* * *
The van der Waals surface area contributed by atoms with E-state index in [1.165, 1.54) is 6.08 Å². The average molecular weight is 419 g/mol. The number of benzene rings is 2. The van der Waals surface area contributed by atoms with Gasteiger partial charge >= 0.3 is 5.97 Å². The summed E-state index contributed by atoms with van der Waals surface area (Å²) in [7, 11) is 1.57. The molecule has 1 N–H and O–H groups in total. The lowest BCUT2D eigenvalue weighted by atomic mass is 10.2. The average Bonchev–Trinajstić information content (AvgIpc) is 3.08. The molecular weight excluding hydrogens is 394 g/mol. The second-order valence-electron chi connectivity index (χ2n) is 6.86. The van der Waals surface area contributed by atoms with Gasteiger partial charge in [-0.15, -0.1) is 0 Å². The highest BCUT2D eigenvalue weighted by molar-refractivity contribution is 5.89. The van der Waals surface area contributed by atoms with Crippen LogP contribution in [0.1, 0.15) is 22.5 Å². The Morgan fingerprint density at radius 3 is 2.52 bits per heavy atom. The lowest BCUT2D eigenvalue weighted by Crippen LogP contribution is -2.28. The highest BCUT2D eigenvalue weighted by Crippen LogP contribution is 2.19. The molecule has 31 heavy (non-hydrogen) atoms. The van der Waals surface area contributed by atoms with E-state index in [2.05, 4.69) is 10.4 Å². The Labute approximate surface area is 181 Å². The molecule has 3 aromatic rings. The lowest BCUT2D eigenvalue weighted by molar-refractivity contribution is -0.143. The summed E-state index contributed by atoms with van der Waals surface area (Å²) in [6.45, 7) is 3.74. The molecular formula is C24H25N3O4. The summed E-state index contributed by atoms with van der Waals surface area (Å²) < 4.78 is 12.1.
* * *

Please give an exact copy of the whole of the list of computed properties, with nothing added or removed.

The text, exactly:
The van der Waals surface area contributed by atoms with E-state index in [1.165, 1.54) is 6.08 Å². The average molecular weight is 419 g/mol. The number of benzene rings is 2. The van der Waals surface area contributed by atoms with Gasteiger partial charge >= 0.3 is 5.97 Å². The summed E-state index contributed by atoms with van der Waals surface area (Å²) in [7, 11) is 1.57. The molecule has 1 N–H and O–H groups in total. The lowest BCUT2D eigenvalue weighted by atomic mass is 10.2. The average Bonchev–Trinajstić information content (AvgIpc) is 3.08. The molecular weight excluding hydrogens is 394 g/mol. The second-order valence-electron chi connectivity index (χ2n) is 6.86. The van der Waals surface area contributed by atoms with Gasteiger partial charge in [-0.15, -0.1) is 0 Å². The highest BCUT2D eigenvalue weighted by molar-refractivity contribution is 5.89. The van der Waals surface area contributed by atoms with Crippen LogP contribution in [0.1, 0.15) is 22.5 Å². The Morgan fingerprint density at radius 3 is 2.52 bits per heavy atom. The lowest BCUT2D eigenvalue weighted by Crippen LogP contribution is -2.28. The highest BCUT2D eigenvalue weighted by Crippen LogP contribution is 2.19. The molecule has 31 heavy (non-hydrogen) atoms. The van der Waals surface area contributed by atoms with E-state index in [2.05, 4.69) is 10.4 Å². The Labute approximate surface area is 181 Å². The molecule has 3 aromatic rings. The lowest BCUT2D eigenvalue weighted by molar-refractivity contribution is -0.143. The summed E-state index contributed by atoms with van der Waals surface area (Å²) in [6.45, 7) is 3.74. The molecular formula is C24H25N3O4. The summed E-state index contributed by atoms with van der Waals surface area (Å²) < 4.78 is 12.1.